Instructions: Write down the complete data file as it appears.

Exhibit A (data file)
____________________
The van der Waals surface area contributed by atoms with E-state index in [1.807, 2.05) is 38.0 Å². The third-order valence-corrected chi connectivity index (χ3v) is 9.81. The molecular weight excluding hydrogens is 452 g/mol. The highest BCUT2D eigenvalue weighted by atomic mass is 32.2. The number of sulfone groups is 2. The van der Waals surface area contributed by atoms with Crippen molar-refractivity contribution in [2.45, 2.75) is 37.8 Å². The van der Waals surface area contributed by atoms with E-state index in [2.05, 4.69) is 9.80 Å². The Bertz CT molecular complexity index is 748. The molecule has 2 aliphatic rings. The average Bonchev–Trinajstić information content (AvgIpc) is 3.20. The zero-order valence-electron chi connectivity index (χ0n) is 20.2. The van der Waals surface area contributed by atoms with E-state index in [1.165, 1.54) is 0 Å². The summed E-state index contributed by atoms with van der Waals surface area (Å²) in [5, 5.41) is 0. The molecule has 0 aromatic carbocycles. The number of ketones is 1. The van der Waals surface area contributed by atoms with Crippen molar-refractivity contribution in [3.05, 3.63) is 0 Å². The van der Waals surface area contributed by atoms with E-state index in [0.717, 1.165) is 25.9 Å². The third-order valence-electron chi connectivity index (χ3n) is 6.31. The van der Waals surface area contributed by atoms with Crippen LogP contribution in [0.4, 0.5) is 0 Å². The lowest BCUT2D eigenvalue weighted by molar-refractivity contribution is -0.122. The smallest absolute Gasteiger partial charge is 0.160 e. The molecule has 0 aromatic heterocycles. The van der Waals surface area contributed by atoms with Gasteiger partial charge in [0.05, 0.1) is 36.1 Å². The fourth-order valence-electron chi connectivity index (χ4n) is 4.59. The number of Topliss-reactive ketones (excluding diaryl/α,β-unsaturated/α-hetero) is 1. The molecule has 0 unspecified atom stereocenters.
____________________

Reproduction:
The van der Waals surface area contributed by atoms with E-state index in [1.807, 2.05) is 38.0 Å². The third-order valence-corrected chi connectivity index (χ3v) is 9.81. The molecular weight excluding hydrogens is 452 g/mol. The highest BCUT2D eigenvalue weighted by atomic mass is 32.2. The number of sulfone groups is 2. The van der Waals surface area contributed by atoms with Crippen molar-refractivity contribution in [2.45, 2.75) is 37.8 Å². The van der Waals surface area contributed by atoms with E-state index in [2.05, 4.69) is 9.80 Å². The Bertz CT molecular complexity index is 748. The molecule has 2 aliphatic rings. The average Bonchev–Trinajstić information content (AvgIpc) is 3.20. The zero-order valence-electron chi connectivity index (χ0n) is 20.2. The van der Waals surface area contributed by atoms with E-state index in [1.165, 1.54) is 0 Å². The summed E-state index contributed by atoms with van der Waals surface area (Å²) in [5, 5.41) is 0. The molecule has 0 aromatic carbocycles. The number of ketones is 1. The van der Waals surface area contributed by atoms with Crippen molar-refractivity contribution in [3.05, 3.63) is 0 Å². The van der Waals surface area contributed by atoms with E-state index in [0.717, 1.165) is 25.9 Å². The third-order valence-electron chi connectivity index (χ3n) is 6.31. The van der Waals surface area contributed by atoms with Crippen LogP contribution in [0.4, 0.5) is 0 Å². The lowest BCUT2D eigenvalue weighted by molar-refractivity contribution is -0.122. The smallest absolute Gasteiger partial charge is 0.160 e. The molecule has 0 aromatic heterocycles. The van der Waals surface area contributed by atoms with Gasteiger partial charge in [0.05, 0.1) is 36.1 Å². The fourth-order valence-electron chi connectivity index (χ4n) is 4.59. The number of Topliss-reactive ketones (excluding diaryl/α,β-unsaturated/α-hetero) is 1. The molecule has 0 unspecified atom stereocenters.